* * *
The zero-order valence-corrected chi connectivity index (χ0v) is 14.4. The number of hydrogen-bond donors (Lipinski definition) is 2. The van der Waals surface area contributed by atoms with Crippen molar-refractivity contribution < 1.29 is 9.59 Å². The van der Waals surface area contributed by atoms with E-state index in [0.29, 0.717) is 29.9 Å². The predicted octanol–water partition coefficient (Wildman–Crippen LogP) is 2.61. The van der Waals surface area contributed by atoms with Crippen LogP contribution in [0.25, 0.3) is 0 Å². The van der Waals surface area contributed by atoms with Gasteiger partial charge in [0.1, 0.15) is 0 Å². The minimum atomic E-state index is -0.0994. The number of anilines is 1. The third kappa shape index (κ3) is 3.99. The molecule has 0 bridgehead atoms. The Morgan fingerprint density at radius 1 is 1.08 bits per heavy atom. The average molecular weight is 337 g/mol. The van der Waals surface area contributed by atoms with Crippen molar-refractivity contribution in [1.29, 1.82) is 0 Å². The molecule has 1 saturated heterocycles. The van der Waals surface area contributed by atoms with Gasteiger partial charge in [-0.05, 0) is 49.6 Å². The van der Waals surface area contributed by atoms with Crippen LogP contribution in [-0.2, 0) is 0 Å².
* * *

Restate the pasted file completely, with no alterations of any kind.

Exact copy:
The zero-order valence-corrected chi connectivity index (χ0v) is 14.4. The number of hydrogen-bond donors (Lipinski definition) is 2. The van der Waals surface area contributed by atoms with Crippen molar-refractivity contribution < 1.29 is 9.59 Å². The van der Waals surface area contributed by atoms with E-state index in [0.29, 0.717) is 29.9 Å². The predicted octanol–water partition coefficient (Wildman–Crippen LogP) is 2.61. The van der Waals surface area contributed by atoms with Crippen LogP contribution in [0.25, 0.3) is 0 Å². The van der Waals surface area contributed by atoms with Gasteiger partial charge in [0.1, 0.15) is 0 Å². The minimum atomic E-state index is -0.0994. The number of anilines is 1. The third kappa shape index (κ3) is 3.99. The molecule has 0 bridgehead atoms. The Morgan fingerprint density at radius 1 is 1.08 bits per heavy atom. The average molecular weight is 337 g/mol. The van der Waals surface area contributed by atoms with Crippen molar-refractivity contribution in [1.29, 1.82) is 0 Å². The molecule has 1 saturated heterocycles. The van der Waals surface area contributed by atoms with Gasteiger partial charge in [-0.05, 0) is 49.6 Å². The van der Waals surface area contributed by atoms with Crippen LogP contribution in [-0.2, 0) is 0 Å².